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Cash burn rate

The ability to manage cash effectively is crucial to business success. Your company’s burn rate - the speed at which you spend - can determine whether you have a sustainable and lasting business model, or are simply a flash in the pan.

Particularly for startups and fast-growing businesses, burn rate is an essential consideration. Read more about how this metric works, why it matters, and some simple tips to get it under control.

What is burn rate?

A company’s burn rate is the pace with which it goes through its cash reserves. The term is almost always used for startups and scaleups, which often have a set amount of venture capital invested in them. How quickly they spend this cash reserve is the key question.

This is a measure of negative cash flow - how much money leaves the business. And we usually talk about a company’s monthly burn rate. If a company has a burn rate of $500,000, it’s spending $500,000 per month - regardless of how much money comes in through sales or other revenue.

Types of burn rate

There are two key types of burn rate: gross and net.

  • Gross burn rate: The total amount your company spends each month, including all fixed and variable costs.

  • Net burn rate: The amount your company loses each month, accounting for revenue. Any net burn rate suggests that the business is not profitable.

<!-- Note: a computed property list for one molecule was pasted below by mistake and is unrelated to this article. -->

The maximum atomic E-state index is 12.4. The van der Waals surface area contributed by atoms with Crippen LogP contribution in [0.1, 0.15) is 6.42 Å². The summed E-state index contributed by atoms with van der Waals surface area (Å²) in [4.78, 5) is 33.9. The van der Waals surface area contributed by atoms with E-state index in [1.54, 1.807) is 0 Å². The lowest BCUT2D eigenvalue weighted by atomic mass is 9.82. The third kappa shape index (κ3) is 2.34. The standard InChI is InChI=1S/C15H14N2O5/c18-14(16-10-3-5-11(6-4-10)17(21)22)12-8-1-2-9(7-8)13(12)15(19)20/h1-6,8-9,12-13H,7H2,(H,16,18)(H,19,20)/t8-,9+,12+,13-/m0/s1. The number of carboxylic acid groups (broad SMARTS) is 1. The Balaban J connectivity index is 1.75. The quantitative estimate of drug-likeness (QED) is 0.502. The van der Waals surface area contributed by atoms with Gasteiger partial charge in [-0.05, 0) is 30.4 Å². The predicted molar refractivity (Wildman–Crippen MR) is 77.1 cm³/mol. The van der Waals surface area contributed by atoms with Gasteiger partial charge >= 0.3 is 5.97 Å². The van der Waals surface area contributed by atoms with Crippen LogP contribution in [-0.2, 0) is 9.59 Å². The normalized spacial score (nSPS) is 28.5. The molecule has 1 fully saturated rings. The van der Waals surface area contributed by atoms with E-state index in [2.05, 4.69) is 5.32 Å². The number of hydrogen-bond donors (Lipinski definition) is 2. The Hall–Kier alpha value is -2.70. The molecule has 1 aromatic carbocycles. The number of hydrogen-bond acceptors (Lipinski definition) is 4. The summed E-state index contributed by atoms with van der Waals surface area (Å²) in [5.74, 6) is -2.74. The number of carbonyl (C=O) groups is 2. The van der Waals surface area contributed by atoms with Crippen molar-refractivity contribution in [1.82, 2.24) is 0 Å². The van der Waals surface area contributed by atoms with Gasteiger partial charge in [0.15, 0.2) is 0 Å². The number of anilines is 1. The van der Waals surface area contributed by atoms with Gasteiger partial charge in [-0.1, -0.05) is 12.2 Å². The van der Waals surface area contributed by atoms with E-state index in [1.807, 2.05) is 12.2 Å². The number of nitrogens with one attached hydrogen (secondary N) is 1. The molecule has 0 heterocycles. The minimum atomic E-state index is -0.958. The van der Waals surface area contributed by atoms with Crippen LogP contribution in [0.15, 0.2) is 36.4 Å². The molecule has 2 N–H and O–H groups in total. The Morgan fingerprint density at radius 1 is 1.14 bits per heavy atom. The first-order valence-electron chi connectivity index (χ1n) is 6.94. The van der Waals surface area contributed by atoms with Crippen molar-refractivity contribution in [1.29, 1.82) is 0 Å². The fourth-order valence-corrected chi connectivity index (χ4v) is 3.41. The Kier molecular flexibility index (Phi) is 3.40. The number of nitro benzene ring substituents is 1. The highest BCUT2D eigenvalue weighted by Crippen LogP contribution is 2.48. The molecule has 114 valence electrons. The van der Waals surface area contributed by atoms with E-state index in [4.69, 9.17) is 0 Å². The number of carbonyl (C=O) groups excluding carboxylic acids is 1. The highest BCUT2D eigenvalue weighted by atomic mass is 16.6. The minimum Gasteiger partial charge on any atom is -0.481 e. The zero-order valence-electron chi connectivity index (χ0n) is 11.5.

Since this measure most often applies to cash inefficient startups and scaleups, we most often think of gross burn rate. These businesses are usually not expected to be profitable for some time.

Both of these can also be expressed as a pure number or a percentage. You may simply want to track the total amount spent per month. But you may also want to track either gross or net burn rate as a percentage of your cash reserve.

Burn rate calculation

Calculating burn rate is relatively simple, in theory. But since there are several types of burn rate you may need to consider, here are the different formulae to use:

  • Gross burn rate (number) = Monthly expenses (rent + payroll + travel + utilities, etc)

  • Gross burn rate (percentage) = (Monthly expenses / Starting capital) x 100

  • Net burn rate (number) = Income - Monthly expenses

  • Net burn rate (percentage) = ((Income - Monthly expenses) / Starting capital) x 100

Why does your burn rate matter?

In very simple terms, if your operating expenses are higher than your income, you’re not profitable. Profitability will usually be the ultimate goal for most businesses, even those that are expected to take years to achieve it.

For example, startups backed by venture capitalists often choose to spend quickly in the early stages. Marketing and sales can be very high while customers are hard to find. And you also need to invest heavily in R&D and create competitive products.

These companies have a very high burn rate, “overspending” in relation to revenue. While that’s part of the plan, you still need to track your total cash balance closely. That $30m series B funding may dry up quickly, and the next round of investors will want to know exactly where it’s gone.

And particularly in an economic downturn, investors and markets prefer companies with a better chance of sustainability.

In short, you must at least be able to measure burn rate accurately and understand your operating costs. This way, when the time comes to slow the rate and aim for profitability, you have a clear roadmap.

How to manage your cash burn rate

The obvious benefit of understanding and tracking your startup burn rate is to be able to slow it if necessary. This increases your cash runway, and keeps you in a stronger cash position for longer. Here are a few simple strategies.